Historic Cold War aircraft makes overnight journey to Princeton hangar
During the overnight hours, a historic Cold War aircraft moved to a new home.
5 EYEWITNESS NEWS was there and tagged along as crews moved the plane from Blaine to Princeton as part of an effort to preserve the piece of history.
The Stoof Aircraft had to be moved by a house moving company as it was towed down the highway.
“It was nerve wracking, to say the least,” said Sharon Sandberg, the Executive Director of Flight Expo, an aviation consultant located in Princeton.
Many people are excited about saving the plane, given that it changed things for the better for the U.S. Navy during the Cold War.
One of the biggest threats to the Navy at that time was the number of Soviet submarines armed with strategic missiles. The plane was built as the first part of its kind made specifically to detect submarine equipment, revolutionizing anti-submarine warfare.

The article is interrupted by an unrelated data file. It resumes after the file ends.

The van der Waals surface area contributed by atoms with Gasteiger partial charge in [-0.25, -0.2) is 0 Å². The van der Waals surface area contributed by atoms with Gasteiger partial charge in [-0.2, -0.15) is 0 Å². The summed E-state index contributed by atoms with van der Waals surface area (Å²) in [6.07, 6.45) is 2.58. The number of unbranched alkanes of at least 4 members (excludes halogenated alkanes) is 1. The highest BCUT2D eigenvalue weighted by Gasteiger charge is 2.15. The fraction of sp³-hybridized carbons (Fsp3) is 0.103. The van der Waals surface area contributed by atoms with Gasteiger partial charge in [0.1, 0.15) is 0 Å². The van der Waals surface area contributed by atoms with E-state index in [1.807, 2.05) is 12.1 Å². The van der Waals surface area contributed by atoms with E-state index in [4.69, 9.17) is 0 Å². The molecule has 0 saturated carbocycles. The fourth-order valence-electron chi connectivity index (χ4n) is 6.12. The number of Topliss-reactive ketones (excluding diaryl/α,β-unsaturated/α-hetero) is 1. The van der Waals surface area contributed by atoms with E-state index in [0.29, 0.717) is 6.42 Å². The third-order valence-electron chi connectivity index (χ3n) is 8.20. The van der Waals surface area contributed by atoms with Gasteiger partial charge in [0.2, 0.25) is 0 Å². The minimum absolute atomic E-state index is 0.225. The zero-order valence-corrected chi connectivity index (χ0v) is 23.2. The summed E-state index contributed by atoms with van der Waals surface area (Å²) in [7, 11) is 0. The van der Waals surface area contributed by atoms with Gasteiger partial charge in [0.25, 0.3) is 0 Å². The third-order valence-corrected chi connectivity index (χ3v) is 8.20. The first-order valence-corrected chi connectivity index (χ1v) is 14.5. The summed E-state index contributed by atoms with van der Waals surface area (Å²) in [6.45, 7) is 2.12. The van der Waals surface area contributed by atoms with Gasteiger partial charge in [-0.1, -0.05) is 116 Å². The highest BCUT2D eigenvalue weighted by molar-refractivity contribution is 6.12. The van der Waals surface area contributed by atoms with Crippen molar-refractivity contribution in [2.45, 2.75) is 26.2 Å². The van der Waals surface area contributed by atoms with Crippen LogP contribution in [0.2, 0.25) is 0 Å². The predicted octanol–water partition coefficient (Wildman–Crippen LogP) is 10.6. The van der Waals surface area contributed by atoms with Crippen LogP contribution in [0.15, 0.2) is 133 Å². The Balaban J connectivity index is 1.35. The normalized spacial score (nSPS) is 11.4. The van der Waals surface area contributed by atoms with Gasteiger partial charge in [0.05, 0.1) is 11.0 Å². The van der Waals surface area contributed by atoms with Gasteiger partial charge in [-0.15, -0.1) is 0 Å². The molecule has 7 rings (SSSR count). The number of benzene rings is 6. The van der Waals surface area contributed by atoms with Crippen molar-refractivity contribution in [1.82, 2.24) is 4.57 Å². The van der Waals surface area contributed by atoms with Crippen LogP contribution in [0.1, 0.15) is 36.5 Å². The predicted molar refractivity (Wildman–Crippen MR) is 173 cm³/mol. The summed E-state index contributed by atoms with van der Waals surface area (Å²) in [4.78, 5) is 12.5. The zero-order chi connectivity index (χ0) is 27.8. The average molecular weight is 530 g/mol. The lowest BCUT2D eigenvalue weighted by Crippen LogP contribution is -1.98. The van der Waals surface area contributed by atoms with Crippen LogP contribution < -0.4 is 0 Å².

The plane’s trip to Princeton has been five years in the making after the museum the plane was at could no longer house the aircraft, putting it at risk of getting scrapped.
That’s when Flight Expo stepped up to fundraise more than $20,000 to move it, meaning a lot to those who flew the plane.
“It’s a plane I flew,” said Frank Huber, who used to fly this type of aircraft.
Now that the aircraft has arrived at its new destination, workers plan to restore it to flying condition.
Sandberg says they will likely have an open house later this summer for the public to view the plane. They are also fundraising for the plane’s move and the hangar. CLICK HERE to donate to their cause.
Watch the video above to see how crews moved the aircraft.